ELA teachers can use We The Jury to give students practice in evaluating primary sources, analyzing evidence, and persuading others of their positions. It would pair well with a persuasive writing exercise focused on a contentious issue currently being debated within State Supreme Courts or the US Supreme Court. Students could also play Supreme Decision and Argument Wars from the iCivics curriculum to get some extra perspectives and skills.Continue reading Show less
We The Jury is a civics game designed to introduce students to the basic responsibilities and work of a juror. Having lost their notes, students must rely on evidence presented (somewhat) impartially by the other jurors over a period of five in-game days. Students must weigh evidence against standing laws, and must talk with all of the jurors to glean a complete picture of the case. Throughout, students attempt to convince the rest of the jury to join their position, with the consequence of failure being a hung jury. There is a relatively steep learning curve, but once students get oriented, it's pretty straightforward.
By talking with other jurors, students unlock evidence that exposes them to relevant laws and forms of evidence. This ultimately helps them understand a few important things: (1) the jury deliberation process; (2) the structure of arguments; (3) the ethics of our justice system. To evaluate evidence and perspectives, students use critical thinking skills so they make the right judgment about the case. They're also given practice being fair and flexible, since the unlocked evidence should -- if they're being attentive and just -- force them to re-evaluate their positions on the matter. To keep things interesting, and to drive these lessons home, none of the cases are open/shut. Each of the scenarios requires evaluation and diligence before votes are finalized.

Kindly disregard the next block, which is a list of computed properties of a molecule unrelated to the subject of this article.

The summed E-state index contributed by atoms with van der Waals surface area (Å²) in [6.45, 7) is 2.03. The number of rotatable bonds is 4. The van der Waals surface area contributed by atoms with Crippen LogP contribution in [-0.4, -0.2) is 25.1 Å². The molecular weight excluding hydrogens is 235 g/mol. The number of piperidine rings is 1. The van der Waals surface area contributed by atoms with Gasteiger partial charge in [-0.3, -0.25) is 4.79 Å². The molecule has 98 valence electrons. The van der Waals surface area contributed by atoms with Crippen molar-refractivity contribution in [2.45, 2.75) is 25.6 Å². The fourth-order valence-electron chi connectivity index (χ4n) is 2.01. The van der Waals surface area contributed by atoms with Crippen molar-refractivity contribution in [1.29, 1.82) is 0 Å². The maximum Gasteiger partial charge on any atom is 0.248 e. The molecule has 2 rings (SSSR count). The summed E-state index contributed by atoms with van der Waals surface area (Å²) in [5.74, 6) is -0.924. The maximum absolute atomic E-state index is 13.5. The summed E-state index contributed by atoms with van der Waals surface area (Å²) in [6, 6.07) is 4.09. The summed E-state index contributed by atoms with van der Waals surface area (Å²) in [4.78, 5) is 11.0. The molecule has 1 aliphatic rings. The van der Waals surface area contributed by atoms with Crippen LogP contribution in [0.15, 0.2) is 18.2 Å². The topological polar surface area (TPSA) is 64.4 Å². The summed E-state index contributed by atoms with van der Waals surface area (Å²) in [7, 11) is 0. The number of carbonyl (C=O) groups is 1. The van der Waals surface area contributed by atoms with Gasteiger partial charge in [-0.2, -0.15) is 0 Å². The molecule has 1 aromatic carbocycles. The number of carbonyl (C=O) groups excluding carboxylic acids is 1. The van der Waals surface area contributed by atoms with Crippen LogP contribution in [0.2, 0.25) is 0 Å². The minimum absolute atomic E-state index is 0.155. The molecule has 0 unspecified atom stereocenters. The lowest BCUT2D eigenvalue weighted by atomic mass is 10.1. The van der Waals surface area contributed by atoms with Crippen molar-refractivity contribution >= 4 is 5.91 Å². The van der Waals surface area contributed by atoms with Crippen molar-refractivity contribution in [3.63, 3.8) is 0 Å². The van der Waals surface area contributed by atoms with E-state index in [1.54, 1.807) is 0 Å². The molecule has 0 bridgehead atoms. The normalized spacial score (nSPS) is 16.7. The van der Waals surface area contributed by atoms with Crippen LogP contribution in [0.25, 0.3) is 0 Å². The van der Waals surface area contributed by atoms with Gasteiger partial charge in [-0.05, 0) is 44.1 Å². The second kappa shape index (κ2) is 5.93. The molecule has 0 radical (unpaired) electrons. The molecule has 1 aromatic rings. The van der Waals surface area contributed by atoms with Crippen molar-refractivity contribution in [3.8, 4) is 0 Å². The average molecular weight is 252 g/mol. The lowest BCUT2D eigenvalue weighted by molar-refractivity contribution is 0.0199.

Key Standards Supported
Reading History/Social Studies
Distinguish among fact, opinion, and reasoned judgment in a text.
Cite specific textual evidence to support analysis of primary and secondary sources.
Compare the point of view of two or more authors for how they treat the same or similar topics, including which details they include and emphasize in their respective accounts.
Compare and contrast treatments of the same topic in several primary and secondary sources.
Evaluate an author’s premises, claims, and evidence by corroborating or challenging them with other information.
Integrate information from diverse sources, both primary and secondary, into a coherent understanding of an idea or event, noting discrepancies among sources.
Cite specific textual evidence to support analysis of primary and secondary sources, connecting insights gained from specific details to an understanding of the text as a whole.
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